While chain restaurants such as Krowazywa, which offer meat-free burgers and wraps, have expanded from their Warsaw flagship all across the country, other restaurateurs offer vegetarian and vegan takes on traditional food that most Poles could find at home.
Enter LokalVegan Bistro, which offers options from vegan schabowy — polish schnitzel — to plant based tatar — Poland’s version of steak tartare. Here, even those who are entirely meat-free can enjoy some of Poland’s most traditional dishes.
Lokal Vegan Bistro offers options from vegan schabowy — polish schnitzel — to plant based tatar — Poland’s version of steak tartare.
Lokal Vegan Bistro via Instagram
Have a taste of Polish history at Epoka
When creating this restaurant, head chef Marcin Przybysz drew inspiration from Polish history, which is reflected in the tasting menu as well as the historic restaurant building itself. Some of his recipes are based on historical cookbooks, including one from 1503 titled Praktyczny Kucharz Warszawski (“The Practical Warsaw Cook”), and updated for a modern palette. The restaurant has been featured inRzeczpospolita, as well as Gazeta Wyborcza''s Warsaw edition.
“My passion for historical Poland began with the moment I stepped into the European Hotel building which houses the Epoka restaurant. It was the history that inspired me to discover the unknown Polish cuisine,” Przybysz writes. Also open to the meat-free, Epoka’s tasting menus can be made vegetarian or pescatarian as well.
When creating this restaurant, head chef Marcin Przybysz drew inspiration from Polish history, which is reflected in the tasting menu as well as the historic restaurant building itself.
Epoka Restaurant via Instagram
Spotlight: Chef Marcin Przybysz
Marcin Przybysz is the head chef at Epoka, one of Warsaw’s newest experiments in Polish fine dining. He began his culinary career as a dishwasher over his summer vacations, then went to culinary school and worked as a chef in Poland, London and Copenhagen.
Originally from Wola, a village of just 219 people, Przybysz went on to win the third season of the Polish edition of Top Chef in 2014, and the Prix au Chef de l’Avenir two years later.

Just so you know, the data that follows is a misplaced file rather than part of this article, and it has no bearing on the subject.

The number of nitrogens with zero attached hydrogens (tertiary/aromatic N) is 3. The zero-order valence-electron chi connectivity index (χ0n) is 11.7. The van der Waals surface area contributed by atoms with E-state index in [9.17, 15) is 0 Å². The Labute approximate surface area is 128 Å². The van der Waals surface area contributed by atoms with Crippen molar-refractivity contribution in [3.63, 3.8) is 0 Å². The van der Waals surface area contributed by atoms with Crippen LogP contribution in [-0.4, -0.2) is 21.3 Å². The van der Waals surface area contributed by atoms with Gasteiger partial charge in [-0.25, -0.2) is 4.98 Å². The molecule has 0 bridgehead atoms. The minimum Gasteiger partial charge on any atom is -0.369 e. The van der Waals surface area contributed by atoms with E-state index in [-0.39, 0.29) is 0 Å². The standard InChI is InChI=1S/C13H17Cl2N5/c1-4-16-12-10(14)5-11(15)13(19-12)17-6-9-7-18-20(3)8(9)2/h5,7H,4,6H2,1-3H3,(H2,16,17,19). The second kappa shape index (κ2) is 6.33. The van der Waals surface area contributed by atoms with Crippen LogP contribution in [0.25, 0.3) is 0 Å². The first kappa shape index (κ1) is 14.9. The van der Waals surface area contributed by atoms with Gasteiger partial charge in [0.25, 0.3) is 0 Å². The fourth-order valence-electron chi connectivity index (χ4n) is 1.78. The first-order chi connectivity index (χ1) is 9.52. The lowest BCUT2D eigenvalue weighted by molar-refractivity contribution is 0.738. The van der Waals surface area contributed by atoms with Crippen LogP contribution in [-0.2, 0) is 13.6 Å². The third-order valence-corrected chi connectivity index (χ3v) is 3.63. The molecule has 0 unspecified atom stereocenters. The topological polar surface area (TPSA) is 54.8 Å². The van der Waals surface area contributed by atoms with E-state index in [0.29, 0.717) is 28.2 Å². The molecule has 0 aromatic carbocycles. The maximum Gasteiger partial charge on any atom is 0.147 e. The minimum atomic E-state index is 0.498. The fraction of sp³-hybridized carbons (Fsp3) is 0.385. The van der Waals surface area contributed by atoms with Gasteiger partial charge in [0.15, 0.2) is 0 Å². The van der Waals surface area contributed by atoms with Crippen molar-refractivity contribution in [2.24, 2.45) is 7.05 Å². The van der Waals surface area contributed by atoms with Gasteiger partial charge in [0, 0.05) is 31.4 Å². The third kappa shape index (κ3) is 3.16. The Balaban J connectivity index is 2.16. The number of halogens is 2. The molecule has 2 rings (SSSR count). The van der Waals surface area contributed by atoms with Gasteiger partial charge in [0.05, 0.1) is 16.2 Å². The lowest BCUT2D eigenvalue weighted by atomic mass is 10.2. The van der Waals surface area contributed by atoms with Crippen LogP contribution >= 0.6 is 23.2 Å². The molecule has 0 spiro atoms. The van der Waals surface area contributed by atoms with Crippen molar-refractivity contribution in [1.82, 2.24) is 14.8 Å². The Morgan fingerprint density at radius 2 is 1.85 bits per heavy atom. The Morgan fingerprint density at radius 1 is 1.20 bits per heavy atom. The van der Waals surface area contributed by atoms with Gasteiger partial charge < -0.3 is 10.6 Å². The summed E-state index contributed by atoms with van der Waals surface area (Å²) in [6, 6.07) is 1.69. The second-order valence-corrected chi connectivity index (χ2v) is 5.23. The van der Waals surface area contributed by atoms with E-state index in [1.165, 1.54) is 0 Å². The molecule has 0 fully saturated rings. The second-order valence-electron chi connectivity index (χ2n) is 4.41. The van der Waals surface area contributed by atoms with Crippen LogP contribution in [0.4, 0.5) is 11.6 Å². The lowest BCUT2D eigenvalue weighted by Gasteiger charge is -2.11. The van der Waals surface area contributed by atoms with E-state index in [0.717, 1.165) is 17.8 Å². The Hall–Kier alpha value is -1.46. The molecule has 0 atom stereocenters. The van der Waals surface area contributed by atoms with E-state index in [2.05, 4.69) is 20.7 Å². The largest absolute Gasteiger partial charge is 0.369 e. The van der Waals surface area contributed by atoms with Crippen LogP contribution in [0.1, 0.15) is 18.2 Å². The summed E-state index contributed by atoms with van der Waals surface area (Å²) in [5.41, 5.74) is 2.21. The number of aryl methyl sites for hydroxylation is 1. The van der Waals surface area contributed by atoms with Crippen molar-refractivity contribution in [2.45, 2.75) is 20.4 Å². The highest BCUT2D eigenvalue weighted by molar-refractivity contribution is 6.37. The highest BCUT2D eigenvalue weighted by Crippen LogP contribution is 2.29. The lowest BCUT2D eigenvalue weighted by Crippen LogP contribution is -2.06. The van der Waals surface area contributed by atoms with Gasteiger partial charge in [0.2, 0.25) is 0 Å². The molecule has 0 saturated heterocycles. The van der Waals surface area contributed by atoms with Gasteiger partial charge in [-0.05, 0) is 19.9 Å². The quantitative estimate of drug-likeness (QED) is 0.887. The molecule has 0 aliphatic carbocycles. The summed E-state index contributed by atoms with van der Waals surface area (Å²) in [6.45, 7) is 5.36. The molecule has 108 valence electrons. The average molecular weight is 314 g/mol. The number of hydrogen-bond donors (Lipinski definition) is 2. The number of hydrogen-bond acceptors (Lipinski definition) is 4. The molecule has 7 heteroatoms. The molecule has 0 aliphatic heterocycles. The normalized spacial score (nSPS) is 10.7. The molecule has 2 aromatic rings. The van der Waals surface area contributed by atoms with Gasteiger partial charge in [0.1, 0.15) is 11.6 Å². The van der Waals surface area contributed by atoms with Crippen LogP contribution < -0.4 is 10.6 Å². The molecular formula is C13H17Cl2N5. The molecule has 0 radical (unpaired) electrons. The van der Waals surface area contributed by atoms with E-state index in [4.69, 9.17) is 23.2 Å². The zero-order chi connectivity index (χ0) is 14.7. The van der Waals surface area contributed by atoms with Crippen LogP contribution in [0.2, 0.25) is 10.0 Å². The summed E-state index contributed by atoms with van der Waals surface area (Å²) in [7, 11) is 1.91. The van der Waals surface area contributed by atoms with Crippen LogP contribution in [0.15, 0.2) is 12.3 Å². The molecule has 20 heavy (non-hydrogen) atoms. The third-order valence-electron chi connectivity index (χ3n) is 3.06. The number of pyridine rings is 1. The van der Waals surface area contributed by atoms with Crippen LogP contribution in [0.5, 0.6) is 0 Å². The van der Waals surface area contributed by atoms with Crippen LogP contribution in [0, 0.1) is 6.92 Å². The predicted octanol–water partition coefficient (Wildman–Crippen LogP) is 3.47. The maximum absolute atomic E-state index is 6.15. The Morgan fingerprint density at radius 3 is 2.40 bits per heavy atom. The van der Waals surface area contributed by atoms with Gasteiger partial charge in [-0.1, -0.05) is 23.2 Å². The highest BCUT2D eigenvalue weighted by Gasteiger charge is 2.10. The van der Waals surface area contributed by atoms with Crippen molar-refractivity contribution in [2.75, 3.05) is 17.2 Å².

Przybysz planned to continue his career internationally, but instead decided to come back to Poland and focus on the cuisine of his home country. “Sadly, many Poles have left to work abroad,” he told Polish YouTube channel Droga do Kariery. “If all of the specialists leave, where does that leave the country?” he asked. “It is us Poles who need to show the world why it's worth coming here.”
Try the best tatar in Warsaw at Stary Dom
Those looking for a more affordable alternative with greater menu flexibility can instead opt for Stary Dom, owned by Piotr Adamczyk, one of Poland’s most popular actors, and profiled in O2.
This restaurant's chefs prepare the tatar in front of you, mixing steak with pickles, sunflower oil, onion, mushrooms and mustard. By far its most popular dish, Stary Dom serves about 150 per day.
Other menu items include braised venison, roast duck and szarlotka — Polish apple pie.
Stary Dom also promises a family-friendly environment for patrons with young children, and offers kids a free dessert after their meal.
See Warsaw from above at Panorama Sky Bar
Warsaw boasts an impressive skyline, featuring the Stalinist-era Palace of Culture and Science, as well as Varso Tower, the EU’s tallest skyscraper.
Located on the 40th floor of Warsaw’s Marriott Hotel, Panorama promises stellar above-ground views, allowing visitors to take in the city from a bird’s eye view.
Their cocktail menu is a mix of classics and signature cocktails, including an homage to the European Bison — Bison in the Grass — which also inspired Polish vodka brand Żubrówka. For the alcohol-free looking to enjoy the views, the bar also offers several mocktails, including tropical, ginger and espresso-based drinks.